Investors in Brookfield Infrastructure Partners (NYSE:BIP) might have found a surprise addition to their portfolio earlier this month. The company gifted them with shares of Brookfield Infrastructure Corporation (NYSE:BIPC) at a rate of one share in the new entity for every nine units they previously held. It's the result of a unique stock split Brookfield completed to broaden its appeal to other investors. 

Existing Brookfield unitholders, however, might have questions about what they should do with these new shares or their existing units for that matter. Here's a closer look at what this split means for current investors as well as those considering a position.

A gift wrapped in dark paper on a dark background.

Image source: Getty Images.

Digging into the Brookfield split

Brookfield announced plans to spilt its stock last fall. The intention was to create a Canadian corporation and broaden its investor base. It saw three main benefits:

  • The potential to increase its appeal to U.S. retail investors because of more favorable tax attributes.
  • The ability to enhance interest with institutional investors, many of which aren't able to, or prefer not to, own units in limited partnerships (LPs).
  • The ability to qualify for the inclusion in additional indexes, since many don't allow LPs. 

The two entities are economically equivalent. As such, investors in either one will receive an identical quarterly cash distribution or dividend. At the current rate of a split-adjusted $0.485 per unit or share, it implies that they both yield about 4.8%. 

However, there is one notable difference. Brookfield Infrastructure Partners (BIP), which is an LP, pays its unitholders a distribution. As such, they receive a Schedule K-1 at tax time. These forms usually arrive later in the tax filing period and are a bit more complicated. 

Shareholders of Brookfield Infrastructure Corporation (BIPC), on the other hand, own stock in a corporation. As a result, they get paid a qualified dividend and thus receive a 1099-DIV Form, which usually comes in a consolidated 1099 form from their brokerage account.

Because BIP issues a K-1, it's ineligible for many retirement accounts. BIPC, on the other hand, won't face those same restrictions since it's a traditional corporation.

What could an investor do with a Brookfield position?

Brookfield investors have three options now that they've received their BIPC shares:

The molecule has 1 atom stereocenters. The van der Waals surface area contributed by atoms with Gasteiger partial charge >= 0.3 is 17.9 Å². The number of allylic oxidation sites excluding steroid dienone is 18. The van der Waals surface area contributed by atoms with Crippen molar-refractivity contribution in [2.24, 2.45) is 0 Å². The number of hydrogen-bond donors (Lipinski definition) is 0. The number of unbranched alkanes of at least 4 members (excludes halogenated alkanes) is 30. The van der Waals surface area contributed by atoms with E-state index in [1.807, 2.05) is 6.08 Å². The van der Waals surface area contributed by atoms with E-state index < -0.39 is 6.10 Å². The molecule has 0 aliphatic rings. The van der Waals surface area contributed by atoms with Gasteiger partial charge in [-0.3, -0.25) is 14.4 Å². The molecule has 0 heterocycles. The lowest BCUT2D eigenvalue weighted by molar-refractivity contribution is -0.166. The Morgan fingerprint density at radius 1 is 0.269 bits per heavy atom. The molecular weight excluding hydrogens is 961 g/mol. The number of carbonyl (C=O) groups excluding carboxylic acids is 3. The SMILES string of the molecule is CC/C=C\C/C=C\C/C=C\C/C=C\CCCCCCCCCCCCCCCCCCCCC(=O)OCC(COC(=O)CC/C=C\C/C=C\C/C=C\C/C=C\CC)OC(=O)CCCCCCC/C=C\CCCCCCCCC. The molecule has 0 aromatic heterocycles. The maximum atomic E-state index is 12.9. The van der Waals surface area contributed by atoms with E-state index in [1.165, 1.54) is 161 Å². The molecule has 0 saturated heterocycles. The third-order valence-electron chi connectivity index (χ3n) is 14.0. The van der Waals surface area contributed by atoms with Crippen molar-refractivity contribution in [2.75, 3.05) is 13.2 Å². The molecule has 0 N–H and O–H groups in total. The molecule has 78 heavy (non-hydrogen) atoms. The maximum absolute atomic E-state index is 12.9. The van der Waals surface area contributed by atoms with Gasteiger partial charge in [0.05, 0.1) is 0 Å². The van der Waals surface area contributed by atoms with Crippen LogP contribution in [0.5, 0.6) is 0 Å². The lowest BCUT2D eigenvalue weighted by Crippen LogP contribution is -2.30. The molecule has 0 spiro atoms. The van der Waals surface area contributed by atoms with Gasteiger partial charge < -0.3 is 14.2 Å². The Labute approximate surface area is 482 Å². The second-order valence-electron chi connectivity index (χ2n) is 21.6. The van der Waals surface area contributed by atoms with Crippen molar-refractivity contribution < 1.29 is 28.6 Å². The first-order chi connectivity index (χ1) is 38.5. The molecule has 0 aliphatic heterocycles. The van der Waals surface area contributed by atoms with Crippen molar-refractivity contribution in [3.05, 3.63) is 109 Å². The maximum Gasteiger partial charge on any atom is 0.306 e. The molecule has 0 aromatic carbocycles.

• Exchange their BIPC shares for additional units of BIP on a one-to-one basis.
  • Sell their BIP units and use the proceeds to buy shares of BIPC.
  • Do nothing and continue holding units of BIP and shares of BIPC.

Brookfield created the new BIPC shares to be exchangeable for BIP units if an investor didn't want to manage two positions. Those who want to go that route should contact their broker on how to complete the tax-free exchange. The benefit of this option is that it would simplify the investor's position. Investors would still receive a K-1 come tax time.  

Those who would rather only own shares of BIPC, however, don't have the option of direct exchange, so they'd need to sell their existing units -- which would be a taxable event -- and use the proceeds to buy BIPC shares. The benefit here would also be a simplification, not just of the position but also through the elimination of the schedule K-1. Investors considering this option -- which might make sense if they already hold units in a retirement account or plan to buy the BIPC shares in one -- should consult a tax professional.

Finally, investors can continue holding both entities. While they'd collect two income streams and receive two tax forms, it wouldn't cause too much additional work.

Which Brookfield option is best for new investors?

Prospective Brookfield investors who are considering adding this high-yielding and recession-resistant company to their portfolio also now have a choice to make. They can either buy units of BIP or shares of BIPC. While there are pros and cons of both options, the best course of action, in my opinion, would be to buy shares of BIPC in a retirement account. That's because an investor can skip the headaches of having to deal with a schedule K-1 come tax time. 

A new way to invest in this value creator

Brookfield's primary aim in creating Brookfield Infrastructure Corporation was to enhance its appeal to more investors. That does create some questions for existing investors that they'll need to answer based on their situation. However, the ability to invest in this top-notch company in a retirement account without the complexities of a K-1 is a gift for many investors.